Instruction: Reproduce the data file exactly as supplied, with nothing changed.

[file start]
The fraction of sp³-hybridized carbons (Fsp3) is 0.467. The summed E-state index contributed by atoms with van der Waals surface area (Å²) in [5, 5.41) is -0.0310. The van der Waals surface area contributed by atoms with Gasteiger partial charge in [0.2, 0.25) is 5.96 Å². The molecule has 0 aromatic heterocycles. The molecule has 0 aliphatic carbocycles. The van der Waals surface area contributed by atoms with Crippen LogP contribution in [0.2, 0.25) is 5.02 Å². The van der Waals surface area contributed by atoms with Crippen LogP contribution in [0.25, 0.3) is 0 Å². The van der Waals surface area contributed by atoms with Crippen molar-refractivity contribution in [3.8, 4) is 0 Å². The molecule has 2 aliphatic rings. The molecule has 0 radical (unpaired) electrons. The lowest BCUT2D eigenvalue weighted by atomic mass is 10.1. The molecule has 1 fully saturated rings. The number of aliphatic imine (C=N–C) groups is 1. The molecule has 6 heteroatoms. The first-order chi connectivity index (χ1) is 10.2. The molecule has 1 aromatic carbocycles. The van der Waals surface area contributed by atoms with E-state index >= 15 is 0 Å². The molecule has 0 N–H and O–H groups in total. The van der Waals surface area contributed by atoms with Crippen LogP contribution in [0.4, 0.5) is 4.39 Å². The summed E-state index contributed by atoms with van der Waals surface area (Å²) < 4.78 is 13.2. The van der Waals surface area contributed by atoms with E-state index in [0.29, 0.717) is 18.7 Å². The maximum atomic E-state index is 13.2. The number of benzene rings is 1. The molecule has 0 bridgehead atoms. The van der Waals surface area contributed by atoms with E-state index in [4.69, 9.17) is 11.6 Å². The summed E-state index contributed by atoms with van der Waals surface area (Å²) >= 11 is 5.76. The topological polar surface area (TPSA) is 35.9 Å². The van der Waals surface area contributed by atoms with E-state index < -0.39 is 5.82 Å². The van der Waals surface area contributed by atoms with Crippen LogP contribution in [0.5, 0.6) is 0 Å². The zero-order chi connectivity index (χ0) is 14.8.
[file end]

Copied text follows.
The fraction of sp³-hybridized carbons (Fsp3) is 0.467. The summed E-state index contributed by atoms with van der Waals surface area (Å²) in [5, 5.41) is -0.0310. The van der Waals surface area contributed by atoms with Gasteiger partial charge in [0.2, 0.25) is 5.96 Å². The molecule has 0 aromatic heterocycles. The molecule has 0 aliphatic carbocycles. The van der Waals surface area contributed by atoms with Crippen LogP contribution in [0.2, 0.25) is 5.02 Å². The van der Waals surface area contributed by atoms with Crippen LogP contribution in [0.25, 0.3) is 0 Å². The van der Waals surface area contributed by atoms with Crippen molar-refractivity contribution in [3.8, 4) is 0 Å². The molecule has 2 aliphatic rings. The molecule has 0 radical (unpaired) electrons. The lowest BCUT2D eigenvalue weighted by atomic mass is 10.1. The molecule has 1 fully saturated rings. The number of aliphatic imine (C=N–C) groups is 1. The molecule has 6 heteroatoms. The first-order chi connectivity index (χ1) is 10.2. The molecule has 1 aromatic carbocycles. The van der Waals surface area contributed by atoms with E-state index >= 15 is 0 Å². The molecule has 0 N–H and O–H groups in total. The van der Waals surface area contributed by atoms with Crippen LogP contribution in [0.4, 0.5) is 4.39 Å². The summed E-state index contributed by atoms with van der Waals surface area (Å²) < 4.78 is 13.2. The van der Waals surface area contributed by atoms with E-state index in [0.29, 0.717) is 18.7 Å². The maximum atomic E-state index is 13.2. The number of benzene rings is 1. The molecule has 0 bridgehead atoms. The van der Waals surface area contributed by atoms with E-state index in [4.69, 9.17) is 11.6 Å². The summed E-state index contributed by atoms with van der Waals surface area (Å²) >= 11 is 5.76. The topological polar surface area (TPSA) is 35.9 Å². The van der Waals surface area contributed by atoms with E-state index < -0.39 is 5.82 Å². The van der Waals surface area contributed by atoms with Crippen LogP contribution in [0.5, 0.6) is 0 Å². The zero-order chi connectivity index (χ0) is 14.8.